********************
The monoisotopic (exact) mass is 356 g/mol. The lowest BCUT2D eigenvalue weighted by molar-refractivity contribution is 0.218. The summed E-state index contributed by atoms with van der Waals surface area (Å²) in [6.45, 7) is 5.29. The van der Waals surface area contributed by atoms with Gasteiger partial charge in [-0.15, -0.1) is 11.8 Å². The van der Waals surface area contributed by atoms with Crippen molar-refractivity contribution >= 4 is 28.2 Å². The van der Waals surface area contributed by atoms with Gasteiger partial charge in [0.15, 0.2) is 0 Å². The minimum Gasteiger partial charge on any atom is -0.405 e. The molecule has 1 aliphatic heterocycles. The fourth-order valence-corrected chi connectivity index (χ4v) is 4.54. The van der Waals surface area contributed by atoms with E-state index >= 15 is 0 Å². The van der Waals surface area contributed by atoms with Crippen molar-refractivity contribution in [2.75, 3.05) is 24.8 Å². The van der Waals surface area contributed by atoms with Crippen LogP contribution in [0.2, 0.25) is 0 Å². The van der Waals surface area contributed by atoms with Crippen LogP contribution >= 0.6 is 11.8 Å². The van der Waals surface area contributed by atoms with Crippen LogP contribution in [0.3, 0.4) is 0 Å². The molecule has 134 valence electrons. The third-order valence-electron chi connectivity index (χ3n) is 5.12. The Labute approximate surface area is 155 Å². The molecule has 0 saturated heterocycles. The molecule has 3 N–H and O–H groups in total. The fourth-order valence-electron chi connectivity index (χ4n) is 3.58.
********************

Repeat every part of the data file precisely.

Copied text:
The monoisotopic (exact) mass is 356 g/mol. The lowest BCUT2D eigenvalue weighted by molar-refractivity contribution is 0.218. The summed E-state index contributed by atoms with van der Waals surface area (Å²) in [6.45, 7) is 5.29. The van der Waals surface area contributed by atoms with Gasteiger partial charge in [-0.15, -0.1) is 11.8 Å². The van der Waals surface area contributed by atoms with Crippen molar-refractivity contribution >= 4 is 28.2 Å². The van der Waals surface area contributed by atoms with Gasteiger partial charge in [0.15, 0.2) is 0 Å². The minimum Gasteiger partial charge on any atom is -0.405 e. The molecule has 1 aliphatic heterocycles. The fourth-order valence-corrected chi connectivity index (χ4v) is 4.54. The van der Waals surface area contributed by atoms with E-state index >= 15 is 0 Å². The van der Waals surface area contributed by atoms with Crippen molar-refractivity contribution in [2.75, 3.05) is 24.8 Å². The van der Waals surface area contributed by atoms with Crippen LogP contribution in [0.2, 0.25) is 0 Å². The van der Waals surface area contributed by atoms with Crippen LogP contribution >= 0.6 is 11.8 Å². The van der Waals surface area contributed by atoms with Crippen LogP contribution in [0.3, 0.4) is 0 Å². The molecule has 134 valence electrons. The third-order valence-electron chi connectivity index (χ3n) is 5.12. The Labute approximate surface area is 155 Å². The molecule has 0 saturated heterocycles. The molecule has 3 N–H and O–H groups in total. The fourth-order valence-electron chi connectivity index (χ4n) is 3.58.